The tiny town of Frederick is trying again to vote itself out of existence.
The few residents left tried to kill it during the November 2016 election. Or at least, that is how the town’s mayor had hoped would be the outcome.
But just like a county seat election during the Wild West days, more people cast votes to determine Frederick’s fate than the town had registered voters.
And with that - what should have been an overwhelming decision to dissolve the state’s second smallest city instead kept little Frederick’s incorporation intact for another year.
But Nov. 7, townsfolk again have the chance to decide Frederick’s fate, said Rice County Clerk Alicia Showalter.
“They do have the question on the ballot,” said Showalter. “That is the question - whether to dissolve it as a third-class city.”
Voting yes will keep the town incorporated. Voting no will dissolve it, she said.
Robert Root, who is the acting mayor by law, said everyone left in town - he counted roughly eight - have committed to voting no.
The town hasn’t set a budget in more than two years, which is required by state statute. No one ran for reelection when positions were up in April 2015 - including Root. No one wrote in a name or, it appears, even voted.
Acting City Clerk Melode Huggans had been paying the electric bill for the town’s streetlights. Root said he has been taking care of the mowing.
Root said he can’t run the town on his own.
“Melode has cancer and everyone is getting older,” he said.
Too many voters
The voting snafu occurred during the Nov. 8, 2016, election. Thirteen people voted to keep Frederick incorporated, Showalter said at the time. In all, 20 people cast ballots.
The problem: Frederick only had nine registered voters. And, by election day, only six went to the polls.
At the Eureka township voting precinct in Bushton, election workers accidentally gave ineligible township residents who didn’t live in the community ballots with Frederick’s incorporation question.
Because the mistake was caught after the results were canvassed and certified by the Rice County Commission, the Kansas Secretary of State’s Office considered the vote “official,” despite the voting numbers.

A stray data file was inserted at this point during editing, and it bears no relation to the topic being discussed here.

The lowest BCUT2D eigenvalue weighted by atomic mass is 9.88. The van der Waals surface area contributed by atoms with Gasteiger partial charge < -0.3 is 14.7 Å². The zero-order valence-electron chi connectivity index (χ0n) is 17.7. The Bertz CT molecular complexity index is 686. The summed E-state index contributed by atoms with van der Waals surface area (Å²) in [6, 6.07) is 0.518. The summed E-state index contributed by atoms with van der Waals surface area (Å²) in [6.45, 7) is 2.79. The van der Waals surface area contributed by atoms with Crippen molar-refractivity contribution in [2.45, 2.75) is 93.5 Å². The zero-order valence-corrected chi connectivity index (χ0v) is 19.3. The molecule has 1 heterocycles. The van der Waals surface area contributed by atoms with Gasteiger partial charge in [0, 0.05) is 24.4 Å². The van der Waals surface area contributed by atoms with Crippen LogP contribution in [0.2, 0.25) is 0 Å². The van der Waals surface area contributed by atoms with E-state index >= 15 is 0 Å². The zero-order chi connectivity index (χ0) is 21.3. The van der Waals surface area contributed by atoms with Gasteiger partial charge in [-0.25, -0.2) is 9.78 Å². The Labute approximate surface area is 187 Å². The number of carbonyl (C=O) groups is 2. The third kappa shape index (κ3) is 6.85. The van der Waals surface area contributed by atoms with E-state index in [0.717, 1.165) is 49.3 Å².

Root was surprised to learn about a month after the election that the town hadn’t unincorporated.
“They let outsiders vote,” he said. “We couldn’t get it to pass.”
Frederick wasn’t always in dire straights. It once held church suppers and school programs. Farm families would come to town on Saturday nights to buy groceries and socialize.
Frederick once had as many as 150 people, along with grocery stores, a lumberyard, blacksmiths and restaurants.
But plague after plague kept knocking the town down to its knees. It lost the railroad roundhouse to Hoisington and a tornado in the 1910s did considerable damage. A fire in 1934 wiped out much of its business district.
Over the years, as progress marched on, one by one, residents moved away.
Today, the schoolhouse is empty, stripped of its desks. A jail cell sits in the middle of a farm field, the metal bars and innards rusting. Old playground equipment and paint-worn cars are barely visible amid the trees after decades of neglect. A monument marks where one of the town’s three churches once stood.
There is one business remaining - a grain elevator.
No one wants to serve
The last blow came in April 2015. For the first time since the town’s inception in 1887, Frederick had no leaders.
Towns have unincorporated in the past - but in recent years, it doesn’t happen often.
State statute has these rules for a city that wants to unincorporate, according to the Kansas League of Municipalities. For Frederick, the former council - obligated to remain until replaced - had to call for an election on the matter. A decision must pass by a two-thirds vote.
The Kansas Legislature could also officially disincorporate a town through legislative action. The last time this happened was for the town of Treece, a polluted mining town that had 130-plus residents in 2010 but was abandoned by 2012 due to government buyouts.
In 1895, the Kansas Legislature vacated a number of Kansas cities that sprang up with a settlement and then disappeared, according to The News’ archives. That included the town of Cash City in Clark County, which at one time was reported to have 500 people but was empty by the time lawmakers took action.
The city had more than $90,000 in funds when it filed its last budget in 2014, said Showalter. If Frederick dissolves, that money would go to Eureka township, which would maintain the area.
Root said he didn’t know what would happen to Frederick's street lights if the town officially unincorporated.